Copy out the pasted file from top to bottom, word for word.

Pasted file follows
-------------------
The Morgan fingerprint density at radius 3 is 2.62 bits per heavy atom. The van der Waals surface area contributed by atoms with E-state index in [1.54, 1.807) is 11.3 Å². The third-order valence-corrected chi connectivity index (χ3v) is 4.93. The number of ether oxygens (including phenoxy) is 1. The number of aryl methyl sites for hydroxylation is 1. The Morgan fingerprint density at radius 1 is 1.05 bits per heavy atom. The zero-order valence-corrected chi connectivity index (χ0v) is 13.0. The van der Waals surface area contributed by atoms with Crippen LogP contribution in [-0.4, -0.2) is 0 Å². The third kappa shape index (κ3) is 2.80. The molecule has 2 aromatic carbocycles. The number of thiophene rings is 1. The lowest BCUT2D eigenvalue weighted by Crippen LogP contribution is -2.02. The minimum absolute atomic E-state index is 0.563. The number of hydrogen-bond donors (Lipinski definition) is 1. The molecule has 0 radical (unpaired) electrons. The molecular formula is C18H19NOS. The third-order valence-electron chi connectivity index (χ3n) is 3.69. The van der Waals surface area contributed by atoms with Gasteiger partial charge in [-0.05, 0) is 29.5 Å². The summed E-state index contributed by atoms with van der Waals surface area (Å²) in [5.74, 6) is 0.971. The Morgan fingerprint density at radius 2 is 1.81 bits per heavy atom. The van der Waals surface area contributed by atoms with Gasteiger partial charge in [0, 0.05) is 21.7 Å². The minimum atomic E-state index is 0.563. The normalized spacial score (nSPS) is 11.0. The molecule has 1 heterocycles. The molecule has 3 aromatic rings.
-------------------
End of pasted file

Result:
The Morgan fingerprint density at radius 3 is 2.62 bits per heavy atom. The van der Waals surface area contributed by atoms with E-state index in [1.54, 1.807) is 11.3 Å². The third-order valence-corrected chi connectivity index (χ3v) is 4.93. The number of ether oxygens (including phenoxy) is 1. The number of aryl methyl sites for hydroxylation is 1. The Morgan fingerprint density at radius 1 is 1.05 bits per heavy atom. The zero-order valence-corrected chi connectivity index (χ0v) is 13.0. The van der Waals surface area contributed by atoms with Crippen LogP contribution in [-0.4, -0.2) is 0 Å². The third kappa shape index (κ3) is 2.80. The molecule has 2 aromatic carbocycles. The number of thiophene rings is 1. The lowest BCUT2D eigenvalue weighted by Crippen LogP contribution is -2.02. The minimum absolute atomic E-state index is 0.563. The number of hydrogen-bond donors (Lipinski definition) is 1. The molecule has 0 radical (unpaired) electrons. The molecular formula is C18H19NOS. The third-order valence-electron chi connectivity index (χ3n) is 3.69. The van der Waals surface area contributed by atoms with Gasteiger partial charge in [-0.05, 0) is 29.5 Å². The summed E-state index contributed by atoms with van der Waals surface area (Å²) in [5.74, 6) is 0.971. The Morgan fingerprint density at radius 2 is 1.81 bits per heavy atom. The van der Waals surface area contributed by atoms with Gasteiger partial charge in [0, 0.05) is 21.7 Å². The minimum atomic E-state index is 0.563. The normalized spacial score (nSPS) is 11.0. The molecule has 1 heterocycles. The molecule has 3 aromatic rings.